The boys and I left the house this morning with a picnic lunch packed - and returned briefly to leave Quinn at home with Mike while Liam and I finished up the day.

Come to think of it - we only had three things "to do" - but boy did it take a lot out of me (and Liam).

First - therapy - today was an easy day - just speech, so Quinn came along.  I'm beyond happy to report that Liam's speech therapist reported that he's making "quick progress" and she's already had to readjust a goal she just wrote for him last week.  Good news.  Very good news, in fact. 

I'm also happy to report that Quinn is content (and even happy) to have a solid hour to just sit and read a book - though he doesn't just sit - he's quite possibly the antsiest reader I've seen - but he's happy to have the time to just read and the book must have been good today because he was laughing out loud and sharing the funny stuff with me.

Then, we had a break in the day, but not enough of a break to make going home worth it, so we headed to a new-to-us park for some playtime and a picnic lunch.  (The benefits of packing a picnic lunch always outweigh the dread I have of making lunches - much cheaper than buying lunch AND much healthier than anything I could just "pick up".) 

After our picnic lunch we headed over to Chess Camp for Quinn (one of the normal things we signed up for months ago).  Liam and I made a quick trip to the grocery store and then spent the rest of the time playing at the park.

Finally, we headed home where the boys were able to veg for a bit in front of the TV until Liam and I had to leave for his doctor's appointment.

This one was with his pediatrician and was very interesting.  She shared with me that she's done a lot of research on what has happened with Liam and she truly believes the stroke was caused by the chicken pox vaccine.  We talked about a delayed schedule for this next baby.  She also told me about her own son's reaction to a vaccine just a few months ago.  He had just turned five and a week after having his vaccines started having accidents.  They did an EEG and found him to be having seizures.  These went away after about six weeks and she's traced it back to the MMR he had.  Crazy.  But nice to know she will understand our fear and cautiousness of moving forward with other vaccines.

That being said, Mike and I have also discussed looking for a different doctor.  Our doctor has always been open to our suggestions for postponing vaccines and offering natural remedies before drugs, but has never been the one to suggest anything like that.  When I saw a friend of mine the day Liam had his vaccines (four vaccines) she said, "Four!?  My pediatrician would never do four at once."  I would like a doctor that suggests things like waiting and natural remedies first.  I've been happy with a doctor that agrees with my suggestions, but I might like to have a doctor suggest things to me first.  Things I might not have thought of.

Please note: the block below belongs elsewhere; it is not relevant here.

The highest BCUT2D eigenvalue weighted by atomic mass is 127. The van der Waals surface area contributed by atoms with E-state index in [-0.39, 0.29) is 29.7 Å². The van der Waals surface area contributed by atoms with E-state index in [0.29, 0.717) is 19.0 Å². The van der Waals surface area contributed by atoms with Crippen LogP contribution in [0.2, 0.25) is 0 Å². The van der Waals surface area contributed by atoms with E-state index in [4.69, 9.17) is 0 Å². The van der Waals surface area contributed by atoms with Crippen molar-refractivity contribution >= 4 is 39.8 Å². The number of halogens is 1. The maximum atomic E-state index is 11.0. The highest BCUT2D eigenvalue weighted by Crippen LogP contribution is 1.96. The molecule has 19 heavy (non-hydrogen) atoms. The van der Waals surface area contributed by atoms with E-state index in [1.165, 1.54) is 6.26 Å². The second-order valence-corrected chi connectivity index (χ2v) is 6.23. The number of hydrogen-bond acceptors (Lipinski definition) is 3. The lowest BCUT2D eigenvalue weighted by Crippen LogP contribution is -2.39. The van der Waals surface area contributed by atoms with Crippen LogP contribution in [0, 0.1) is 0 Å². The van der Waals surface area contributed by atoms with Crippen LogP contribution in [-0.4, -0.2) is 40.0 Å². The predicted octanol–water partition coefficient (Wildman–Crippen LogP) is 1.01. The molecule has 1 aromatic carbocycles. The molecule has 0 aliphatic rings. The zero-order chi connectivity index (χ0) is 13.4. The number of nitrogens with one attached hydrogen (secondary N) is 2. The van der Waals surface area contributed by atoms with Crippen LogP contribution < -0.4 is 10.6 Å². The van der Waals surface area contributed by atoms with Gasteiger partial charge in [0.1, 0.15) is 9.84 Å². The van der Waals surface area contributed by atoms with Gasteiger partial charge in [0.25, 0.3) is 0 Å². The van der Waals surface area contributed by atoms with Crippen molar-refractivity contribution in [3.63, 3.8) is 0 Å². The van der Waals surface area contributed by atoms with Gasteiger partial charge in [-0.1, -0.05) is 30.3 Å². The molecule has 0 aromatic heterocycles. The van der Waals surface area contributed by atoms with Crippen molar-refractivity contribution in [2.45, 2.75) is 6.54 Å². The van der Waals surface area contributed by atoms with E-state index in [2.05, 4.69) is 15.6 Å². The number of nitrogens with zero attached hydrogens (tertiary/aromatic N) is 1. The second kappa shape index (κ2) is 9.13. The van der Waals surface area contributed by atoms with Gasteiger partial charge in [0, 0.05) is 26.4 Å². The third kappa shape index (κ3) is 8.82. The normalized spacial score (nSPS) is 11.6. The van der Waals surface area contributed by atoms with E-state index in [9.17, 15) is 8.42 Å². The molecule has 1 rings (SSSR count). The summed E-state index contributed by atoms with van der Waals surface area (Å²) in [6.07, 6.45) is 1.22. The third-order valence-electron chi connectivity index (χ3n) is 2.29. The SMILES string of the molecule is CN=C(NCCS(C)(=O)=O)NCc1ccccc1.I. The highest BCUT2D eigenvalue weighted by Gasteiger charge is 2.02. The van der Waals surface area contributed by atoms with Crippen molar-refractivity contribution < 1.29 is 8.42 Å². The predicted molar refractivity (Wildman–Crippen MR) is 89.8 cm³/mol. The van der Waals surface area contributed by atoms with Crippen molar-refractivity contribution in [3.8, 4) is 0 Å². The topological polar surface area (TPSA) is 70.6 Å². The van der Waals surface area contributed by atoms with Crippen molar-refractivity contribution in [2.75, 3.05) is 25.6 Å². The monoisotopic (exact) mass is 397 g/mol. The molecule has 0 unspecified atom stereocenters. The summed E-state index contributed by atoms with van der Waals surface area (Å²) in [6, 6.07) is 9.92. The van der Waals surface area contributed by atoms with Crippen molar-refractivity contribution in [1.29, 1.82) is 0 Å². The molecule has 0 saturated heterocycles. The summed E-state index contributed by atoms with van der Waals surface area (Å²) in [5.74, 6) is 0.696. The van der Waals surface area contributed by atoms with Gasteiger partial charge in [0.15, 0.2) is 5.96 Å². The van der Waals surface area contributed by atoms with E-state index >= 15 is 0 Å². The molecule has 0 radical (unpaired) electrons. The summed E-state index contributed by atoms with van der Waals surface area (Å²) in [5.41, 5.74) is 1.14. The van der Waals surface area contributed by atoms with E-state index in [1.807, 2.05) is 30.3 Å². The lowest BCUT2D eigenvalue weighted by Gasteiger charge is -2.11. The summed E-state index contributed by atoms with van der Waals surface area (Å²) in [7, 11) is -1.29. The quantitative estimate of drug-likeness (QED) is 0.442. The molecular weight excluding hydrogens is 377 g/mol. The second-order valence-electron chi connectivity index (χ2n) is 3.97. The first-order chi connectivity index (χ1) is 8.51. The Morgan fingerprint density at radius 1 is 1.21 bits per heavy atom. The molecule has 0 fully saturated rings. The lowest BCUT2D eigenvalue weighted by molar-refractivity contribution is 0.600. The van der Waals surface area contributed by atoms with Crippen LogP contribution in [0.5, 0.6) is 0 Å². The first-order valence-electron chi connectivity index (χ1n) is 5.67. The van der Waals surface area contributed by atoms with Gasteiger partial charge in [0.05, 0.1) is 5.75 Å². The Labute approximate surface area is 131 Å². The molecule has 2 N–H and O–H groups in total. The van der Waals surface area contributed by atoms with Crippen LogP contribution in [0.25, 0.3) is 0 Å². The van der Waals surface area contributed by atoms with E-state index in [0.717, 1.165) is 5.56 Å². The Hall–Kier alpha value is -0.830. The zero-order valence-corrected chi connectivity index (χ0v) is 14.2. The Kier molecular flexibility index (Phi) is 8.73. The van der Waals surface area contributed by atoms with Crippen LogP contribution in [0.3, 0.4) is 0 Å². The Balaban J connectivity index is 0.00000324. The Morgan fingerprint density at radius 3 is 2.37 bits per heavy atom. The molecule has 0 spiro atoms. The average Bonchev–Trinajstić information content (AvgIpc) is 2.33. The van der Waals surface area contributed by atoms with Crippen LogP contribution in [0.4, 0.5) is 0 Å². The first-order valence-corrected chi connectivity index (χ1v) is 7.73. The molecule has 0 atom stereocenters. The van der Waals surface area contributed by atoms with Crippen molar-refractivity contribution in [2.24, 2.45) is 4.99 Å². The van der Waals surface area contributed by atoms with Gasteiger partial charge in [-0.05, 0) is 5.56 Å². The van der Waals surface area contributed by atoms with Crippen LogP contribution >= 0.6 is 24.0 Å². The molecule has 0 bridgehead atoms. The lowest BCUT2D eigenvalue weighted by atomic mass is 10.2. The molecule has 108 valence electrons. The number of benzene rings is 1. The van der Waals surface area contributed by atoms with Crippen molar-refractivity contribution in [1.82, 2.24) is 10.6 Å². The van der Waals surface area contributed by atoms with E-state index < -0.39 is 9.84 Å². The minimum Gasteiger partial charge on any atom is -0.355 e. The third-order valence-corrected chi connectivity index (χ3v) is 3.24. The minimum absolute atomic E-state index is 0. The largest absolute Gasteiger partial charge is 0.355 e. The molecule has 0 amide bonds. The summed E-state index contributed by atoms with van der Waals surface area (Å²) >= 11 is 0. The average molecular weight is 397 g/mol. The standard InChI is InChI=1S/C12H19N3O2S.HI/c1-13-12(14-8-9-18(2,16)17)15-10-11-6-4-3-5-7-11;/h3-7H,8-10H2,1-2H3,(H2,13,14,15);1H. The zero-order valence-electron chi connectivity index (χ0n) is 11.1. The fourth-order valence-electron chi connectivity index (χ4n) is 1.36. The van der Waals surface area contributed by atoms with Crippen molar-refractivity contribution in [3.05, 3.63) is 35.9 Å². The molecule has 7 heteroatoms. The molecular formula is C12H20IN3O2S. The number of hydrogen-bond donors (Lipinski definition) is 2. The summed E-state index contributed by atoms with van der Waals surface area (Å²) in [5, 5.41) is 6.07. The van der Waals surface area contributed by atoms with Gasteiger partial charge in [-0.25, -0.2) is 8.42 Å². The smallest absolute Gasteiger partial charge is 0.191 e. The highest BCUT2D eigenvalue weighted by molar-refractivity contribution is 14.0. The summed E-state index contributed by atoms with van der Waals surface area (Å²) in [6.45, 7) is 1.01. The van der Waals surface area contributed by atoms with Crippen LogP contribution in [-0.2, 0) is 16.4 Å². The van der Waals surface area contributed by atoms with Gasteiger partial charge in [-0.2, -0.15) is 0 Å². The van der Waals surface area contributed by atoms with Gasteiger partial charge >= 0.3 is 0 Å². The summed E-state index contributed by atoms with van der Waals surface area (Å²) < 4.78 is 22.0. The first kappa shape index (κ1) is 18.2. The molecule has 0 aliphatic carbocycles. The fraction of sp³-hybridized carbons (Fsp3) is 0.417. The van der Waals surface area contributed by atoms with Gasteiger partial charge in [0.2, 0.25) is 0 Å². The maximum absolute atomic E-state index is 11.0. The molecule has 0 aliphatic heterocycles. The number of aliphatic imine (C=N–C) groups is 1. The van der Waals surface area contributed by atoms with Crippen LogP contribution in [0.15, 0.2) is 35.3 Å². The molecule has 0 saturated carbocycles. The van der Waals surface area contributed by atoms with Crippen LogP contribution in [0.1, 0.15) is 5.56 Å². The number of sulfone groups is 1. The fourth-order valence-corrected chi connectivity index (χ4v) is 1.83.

Of course now that I know the history of our doctor and she knows our history - the two of us might be able to better work together.  I think I will ask my friend for her pediatrician's number and interview him/her... just to see what's out there.

I didn't intend for this post to become one about vaccines, but I couldn't mention the doctor's appointment without mentioning what was discussed.  I am sure I will be posting more in the future about vaccines and what we've done in the past and what we'll be doing in the future.

Anyway... after the doctor's appointment Liam and I finally had some dinner and made it home in time for a bath, books, and bedtime. 

(Coming up tomorrow - Liam has an EEG to rule out any seizure activity - something that happens in some kids after a stroke.)

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Great America (on a budget)

Taking a trip to Six Flags can really eat at your bank account.  Every year Quinn's school does a reading incentive program - read for six hours and earn a free ticket to Great America.  With regular ticket prices costing $62, parking $20, and kid prices at $42 - the cost to take your student to use his free ticket can really add up.
Luckily, being a teacher, I also usually earn a free ticket (for entering in the data required for my students to earn a ticket).  But still, to go I'd have to pay for parking and a ticket for Liam.  Also, this year, since I'm pregnant I knew I wouldn't be able to go on many of the rides with the boys - so we waited for a time when Mike could come with.

It could have cost us $124 just to get into the park! 

I searched online for "discount great america tickets" and found a promo code that allowed me to pay only $30 each for Liam and Mike - so it only cost us $80 to get into the park.

That's still a lot of money, but much better than over a hundred.

Anyone who has ever been to Six Flags knows that the most costly portion of the trip might not necessarily be getting into the park.  Once you're in you are bombarded with food, treats, souvenirs, drinks, games, and rides/attractions that cost extra.